Supplemental niacin has been shown in countless studies to decrease several cardiovascular risk factors, notably those related to serum lipid and cholesterol imbalances. Among its benefits, niacin is the single most effective known clinical agent for increasing HDL cholesterol, can inhibit atherosclerosis progression and is known to decrease circulating levels of free fatty acids following a fat-containing meal.
Although affordable and readily available, niacin is not always used as a first line therapy for patients with hyperlipidemia because of the associated niacin flush response. Flushing is not harmful but may negatively impact patient compliance in cases of hypersensitivity or if poorly understood. The good news is that for most people, flushing diminishes after one week of niacin use as tolerance develops.
Flush-free forms of niacin such as niacinamide are useful for other conditions but they do not help to manage cholesterol and lipid levels and do little to reduce cardiovascular disease risk. Most patients will not flush at intakes of less than 35 mg niacin, but some will. Educating patients about the benefits of taking niacin and letting them know what to expect from “the flush” can help improve compliance, and hence outcomes, long term.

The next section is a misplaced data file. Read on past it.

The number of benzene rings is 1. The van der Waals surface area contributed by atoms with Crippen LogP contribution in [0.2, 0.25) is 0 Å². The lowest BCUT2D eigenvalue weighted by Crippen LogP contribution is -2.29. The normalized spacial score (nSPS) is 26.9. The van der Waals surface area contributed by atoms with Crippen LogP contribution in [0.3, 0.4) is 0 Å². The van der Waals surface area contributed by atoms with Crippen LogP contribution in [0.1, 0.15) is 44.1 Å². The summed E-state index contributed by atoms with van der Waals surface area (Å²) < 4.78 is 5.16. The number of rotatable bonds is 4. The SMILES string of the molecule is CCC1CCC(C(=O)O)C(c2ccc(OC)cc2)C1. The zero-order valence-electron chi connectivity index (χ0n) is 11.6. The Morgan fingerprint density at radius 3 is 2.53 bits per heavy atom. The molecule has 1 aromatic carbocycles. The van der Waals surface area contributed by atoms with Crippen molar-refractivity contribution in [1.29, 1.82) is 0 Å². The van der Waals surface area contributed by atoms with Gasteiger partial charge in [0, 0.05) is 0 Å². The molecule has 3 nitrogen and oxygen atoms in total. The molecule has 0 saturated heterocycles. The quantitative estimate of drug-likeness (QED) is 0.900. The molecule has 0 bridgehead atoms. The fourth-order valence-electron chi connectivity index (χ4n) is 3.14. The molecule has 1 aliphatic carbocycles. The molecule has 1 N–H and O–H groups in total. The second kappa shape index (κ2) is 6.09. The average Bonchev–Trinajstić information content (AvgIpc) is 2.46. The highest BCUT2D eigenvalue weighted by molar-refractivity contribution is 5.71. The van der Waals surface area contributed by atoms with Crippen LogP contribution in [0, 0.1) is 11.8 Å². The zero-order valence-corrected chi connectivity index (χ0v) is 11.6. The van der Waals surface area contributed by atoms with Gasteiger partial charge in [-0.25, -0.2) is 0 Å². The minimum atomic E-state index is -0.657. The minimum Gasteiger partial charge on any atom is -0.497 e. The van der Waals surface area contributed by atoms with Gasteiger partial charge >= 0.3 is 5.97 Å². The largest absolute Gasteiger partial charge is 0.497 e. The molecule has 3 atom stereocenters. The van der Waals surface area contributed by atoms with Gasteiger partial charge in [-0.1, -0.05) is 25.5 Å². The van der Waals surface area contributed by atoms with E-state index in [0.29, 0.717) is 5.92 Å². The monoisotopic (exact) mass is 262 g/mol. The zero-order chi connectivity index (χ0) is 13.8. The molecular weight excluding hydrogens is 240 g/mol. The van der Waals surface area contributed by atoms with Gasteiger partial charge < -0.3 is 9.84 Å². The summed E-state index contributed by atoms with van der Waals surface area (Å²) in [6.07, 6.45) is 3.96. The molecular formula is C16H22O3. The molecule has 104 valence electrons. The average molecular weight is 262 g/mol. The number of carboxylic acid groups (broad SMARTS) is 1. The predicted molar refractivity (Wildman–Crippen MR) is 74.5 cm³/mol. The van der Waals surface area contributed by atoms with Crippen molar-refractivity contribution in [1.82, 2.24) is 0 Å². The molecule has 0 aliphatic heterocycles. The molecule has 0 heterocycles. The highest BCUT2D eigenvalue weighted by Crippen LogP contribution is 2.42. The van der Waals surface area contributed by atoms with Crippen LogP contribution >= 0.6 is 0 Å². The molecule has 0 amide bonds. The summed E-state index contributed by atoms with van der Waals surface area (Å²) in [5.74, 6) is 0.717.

Click here to download The Niacin Flush: Is it Worth It?, an article summarizing niacin benefits and risks, mechanisms of action and simple steps your patients can take to minimize flushing.
By Diana Allen, MS, CNS; Product Development Manager
05/06/2014 – Moss Nutrition Digest #2